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Brott utan straff? - EU:s regler om eftergift vid konkurrensrättsliga överträdelser i svensk rätt

Andersson, Matilda LU (2016) HARH12 20161
Department of Business Law
Abstract
As the EU has become an important role for the reciprocal trade between the acceding Member States, the legal order of EU has had an effect on some of the national legal systems. A relatively new system has been voluntarily introduced into the Swedish law, with the purpose to combat competitive cross-collaborations like cartels. This cartel enforcement order, known as the Leniency system, has not previously been known to the Swedish legal culture.

The purpose of this paper is to find out how the Swedish justice system has adapted the Leniency system from EU, in the light of the ancient legal traditions. Critism is pointed at how the system can be defended, when a party that violates the Competition Act can be released from some sort of... (More)
As the EU has become an important role for the reciprocal trade between the acceding Member States, the legal order of EU has had an effect on some of the national legal systems. A relatively new system has been voluntarily introduced into the Swedish law, with the purpose to combat competitive cross-collaborations like cartels. This cartel enforcement order, known as the Leniency system, has not previously been known to the Swedish legal culture.

The purpose of this paper is to find out how the Swedish justice system has adapted the Leniency system from EU, in the light of the ancient legal traditions. Critism is pointed at how the system can be defended, when a party that violates the Competition Act can be released from some sort of penalty by letting on about the existence of a cartel that he self-starred in. What also will be considered, is whether there is a requirement for adjustment to EU, when it comes to the Leniency system which is regulated by the secondary law of EU.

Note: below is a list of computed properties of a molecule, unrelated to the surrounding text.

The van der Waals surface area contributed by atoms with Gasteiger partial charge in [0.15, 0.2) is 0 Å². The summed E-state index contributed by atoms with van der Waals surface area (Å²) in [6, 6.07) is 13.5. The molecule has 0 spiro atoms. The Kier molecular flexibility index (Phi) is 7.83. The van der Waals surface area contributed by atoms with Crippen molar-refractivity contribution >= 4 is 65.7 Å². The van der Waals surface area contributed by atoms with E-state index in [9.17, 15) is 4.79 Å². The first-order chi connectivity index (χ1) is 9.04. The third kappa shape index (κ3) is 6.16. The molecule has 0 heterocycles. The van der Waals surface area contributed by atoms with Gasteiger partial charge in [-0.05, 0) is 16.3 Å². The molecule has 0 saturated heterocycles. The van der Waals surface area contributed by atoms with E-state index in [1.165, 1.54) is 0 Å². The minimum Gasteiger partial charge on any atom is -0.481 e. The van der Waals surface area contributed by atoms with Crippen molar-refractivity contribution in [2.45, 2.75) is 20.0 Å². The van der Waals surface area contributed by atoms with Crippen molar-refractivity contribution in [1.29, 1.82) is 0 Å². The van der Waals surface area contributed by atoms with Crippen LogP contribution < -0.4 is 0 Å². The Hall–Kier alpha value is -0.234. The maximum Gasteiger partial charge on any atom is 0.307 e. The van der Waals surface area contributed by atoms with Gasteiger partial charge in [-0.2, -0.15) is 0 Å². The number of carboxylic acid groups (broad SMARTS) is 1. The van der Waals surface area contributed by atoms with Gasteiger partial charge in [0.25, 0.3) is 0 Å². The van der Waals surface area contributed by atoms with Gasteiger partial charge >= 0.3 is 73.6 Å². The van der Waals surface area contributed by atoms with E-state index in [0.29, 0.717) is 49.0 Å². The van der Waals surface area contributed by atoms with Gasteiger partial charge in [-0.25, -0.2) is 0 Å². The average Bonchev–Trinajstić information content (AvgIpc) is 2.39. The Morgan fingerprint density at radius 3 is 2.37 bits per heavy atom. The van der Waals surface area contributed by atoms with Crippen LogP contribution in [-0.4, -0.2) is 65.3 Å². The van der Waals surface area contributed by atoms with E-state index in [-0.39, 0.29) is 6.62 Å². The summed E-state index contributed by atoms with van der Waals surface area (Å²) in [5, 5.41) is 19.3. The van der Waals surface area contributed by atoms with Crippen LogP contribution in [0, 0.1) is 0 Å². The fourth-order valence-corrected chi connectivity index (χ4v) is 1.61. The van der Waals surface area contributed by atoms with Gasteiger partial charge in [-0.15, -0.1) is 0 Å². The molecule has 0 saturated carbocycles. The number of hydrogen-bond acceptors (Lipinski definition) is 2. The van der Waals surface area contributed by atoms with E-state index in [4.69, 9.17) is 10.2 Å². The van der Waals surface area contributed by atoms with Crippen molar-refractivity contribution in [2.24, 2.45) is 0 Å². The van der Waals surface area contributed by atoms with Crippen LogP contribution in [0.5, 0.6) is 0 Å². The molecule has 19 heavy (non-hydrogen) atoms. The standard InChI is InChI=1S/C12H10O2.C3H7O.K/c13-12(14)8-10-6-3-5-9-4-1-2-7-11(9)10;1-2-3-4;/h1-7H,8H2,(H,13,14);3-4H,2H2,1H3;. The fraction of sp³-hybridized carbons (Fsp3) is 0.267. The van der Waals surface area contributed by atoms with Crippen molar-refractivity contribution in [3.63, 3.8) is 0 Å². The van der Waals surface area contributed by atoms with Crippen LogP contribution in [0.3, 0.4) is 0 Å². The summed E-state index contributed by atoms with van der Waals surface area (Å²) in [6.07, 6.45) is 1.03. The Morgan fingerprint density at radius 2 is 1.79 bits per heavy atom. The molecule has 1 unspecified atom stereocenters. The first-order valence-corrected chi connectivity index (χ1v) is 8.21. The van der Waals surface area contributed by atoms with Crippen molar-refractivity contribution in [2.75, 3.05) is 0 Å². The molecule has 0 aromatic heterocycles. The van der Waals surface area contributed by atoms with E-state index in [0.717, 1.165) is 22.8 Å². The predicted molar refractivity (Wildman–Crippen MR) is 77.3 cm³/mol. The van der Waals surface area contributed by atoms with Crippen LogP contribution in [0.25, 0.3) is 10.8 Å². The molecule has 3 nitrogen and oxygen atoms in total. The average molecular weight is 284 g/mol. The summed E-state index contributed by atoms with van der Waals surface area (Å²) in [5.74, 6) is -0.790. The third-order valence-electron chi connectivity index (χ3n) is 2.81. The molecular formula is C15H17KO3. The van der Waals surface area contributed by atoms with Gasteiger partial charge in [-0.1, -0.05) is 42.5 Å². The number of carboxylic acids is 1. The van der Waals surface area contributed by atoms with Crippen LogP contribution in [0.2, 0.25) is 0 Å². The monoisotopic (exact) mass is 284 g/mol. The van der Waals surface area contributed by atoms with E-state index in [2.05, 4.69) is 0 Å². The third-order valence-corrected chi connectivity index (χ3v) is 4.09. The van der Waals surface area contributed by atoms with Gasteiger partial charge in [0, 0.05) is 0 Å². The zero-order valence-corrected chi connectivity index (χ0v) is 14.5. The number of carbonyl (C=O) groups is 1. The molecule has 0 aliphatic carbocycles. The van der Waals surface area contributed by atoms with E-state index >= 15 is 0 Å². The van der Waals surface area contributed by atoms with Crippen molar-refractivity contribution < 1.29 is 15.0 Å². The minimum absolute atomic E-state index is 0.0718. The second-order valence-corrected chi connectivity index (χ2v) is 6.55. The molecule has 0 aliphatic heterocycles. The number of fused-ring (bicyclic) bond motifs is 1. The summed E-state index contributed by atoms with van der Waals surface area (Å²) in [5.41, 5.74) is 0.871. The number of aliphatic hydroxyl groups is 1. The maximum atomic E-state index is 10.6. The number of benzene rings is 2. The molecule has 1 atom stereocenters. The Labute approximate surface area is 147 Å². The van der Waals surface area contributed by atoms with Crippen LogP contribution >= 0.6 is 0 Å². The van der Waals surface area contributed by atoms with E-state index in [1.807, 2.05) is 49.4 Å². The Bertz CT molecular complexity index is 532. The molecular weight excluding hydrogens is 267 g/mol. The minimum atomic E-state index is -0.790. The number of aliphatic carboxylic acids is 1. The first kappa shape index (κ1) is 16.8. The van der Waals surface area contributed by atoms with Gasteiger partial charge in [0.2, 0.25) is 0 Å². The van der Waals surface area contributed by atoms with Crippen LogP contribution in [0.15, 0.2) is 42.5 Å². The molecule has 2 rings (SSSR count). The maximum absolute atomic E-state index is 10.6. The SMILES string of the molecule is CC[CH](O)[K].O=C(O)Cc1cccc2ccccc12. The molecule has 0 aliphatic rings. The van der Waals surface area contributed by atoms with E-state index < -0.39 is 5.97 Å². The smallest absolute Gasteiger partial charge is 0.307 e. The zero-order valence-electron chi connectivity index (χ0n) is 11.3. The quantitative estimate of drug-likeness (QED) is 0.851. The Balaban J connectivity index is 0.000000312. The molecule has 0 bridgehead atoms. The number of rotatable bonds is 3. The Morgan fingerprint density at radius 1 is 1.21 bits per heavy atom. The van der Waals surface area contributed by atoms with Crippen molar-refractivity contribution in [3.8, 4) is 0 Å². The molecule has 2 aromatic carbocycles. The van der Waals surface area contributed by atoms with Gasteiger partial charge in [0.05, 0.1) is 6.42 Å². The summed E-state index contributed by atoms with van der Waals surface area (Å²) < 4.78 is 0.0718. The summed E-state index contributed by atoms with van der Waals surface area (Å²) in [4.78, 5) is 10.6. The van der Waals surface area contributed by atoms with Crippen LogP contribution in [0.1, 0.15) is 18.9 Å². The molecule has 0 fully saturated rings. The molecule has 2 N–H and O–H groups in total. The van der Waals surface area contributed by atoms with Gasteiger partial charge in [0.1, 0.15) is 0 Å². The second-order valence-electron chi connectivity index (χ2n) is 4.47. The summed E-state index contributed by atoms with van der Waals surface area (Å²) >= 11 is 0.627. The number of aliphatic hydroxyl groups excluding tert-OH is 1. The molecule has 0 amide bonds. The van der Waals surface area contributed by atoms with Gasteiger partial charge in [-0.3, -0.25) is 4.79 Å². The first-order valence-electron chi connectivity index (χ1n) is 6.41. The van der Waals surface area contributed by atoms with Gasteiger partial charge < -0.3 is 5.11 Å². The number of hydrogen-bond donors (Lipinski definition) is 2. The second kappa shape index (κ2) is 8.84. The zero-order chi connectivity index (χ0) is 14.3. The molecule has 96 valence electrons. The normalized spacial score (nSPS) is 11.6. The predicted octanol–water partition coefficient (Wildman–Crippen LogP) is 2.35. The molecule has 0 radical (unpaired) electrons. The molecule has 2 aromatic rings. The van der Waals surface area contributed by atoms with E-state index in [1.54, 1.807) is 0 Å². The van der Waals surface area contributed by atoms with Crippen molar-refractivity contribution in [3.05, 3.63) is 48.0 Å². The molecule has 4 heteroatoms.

The questions in the paper are the follwing:

1) Are there any obligations for Sweden to introduce the rules regulated by EU on remission following the model of the Leniency program and Regulation 1/2003 into the Swedish Compettition Act?

2) To what extent has Sweden considered the cultural differences between EU law and Swedish law when it introduced provisions on immunity in the Swedish Competition Act?

The paper presents the following answeres:

Today there are no obligations who says that Sweden has to adjust to the Leniency system from EU. The only obligation there is, is when the criterium of reciprocal trade is achieved between the Member States. When it comes to the cultural differences between Sweden and EU, there seems to have been a larger profit in introducing the Leniency system rather than keeping on to the old legal traditions. (Less)
Abstract (Swedish)
I takt med att EU skapat sig en större roll för samhandeln mellan de anslutande medlemsländerna har den EU-rättsliga ordningen inverkat på vissa av de nationella rättsystemen. Ett relativt nytt system har frivilligt införts i den svenska rätten vilket behandlar bekämpningsmedel för konkurrensöverskridande samarbeten som karteller. Denna kartellbekämpande ordning, kallad eftergiftssystemet, har inte tidigare varit känd för den svenska rättskulturen.

Syftet med denna uppsats är få svar på hur det svenska rättssystemet har anpassat sig efter EU-rättens eftergiftssystem, detta med hänsyn till de gamla rättstraditionerna. Den kritiska vinklingen som ställs vid skrivandet är hur systemet kan försvaras, då en part som bryter mot... (More)
I takt med att EU skapat sig en större roll för samhandeln mellan de anslutande medlemsländerna har den EU-rättsliga ordningen inverkat på vissa av de nationella rättsystemen. Ett relativt nytt system har frivilligt införts i den svenska rätten vilket behandlar bekämpningsmedel för konkurrensöverskridande samarbeten som karteller. Denna kartellbekämpande ordning, kallad eftergiftssystemet, har inte tidigare varit känd för den svenska rättskulturen.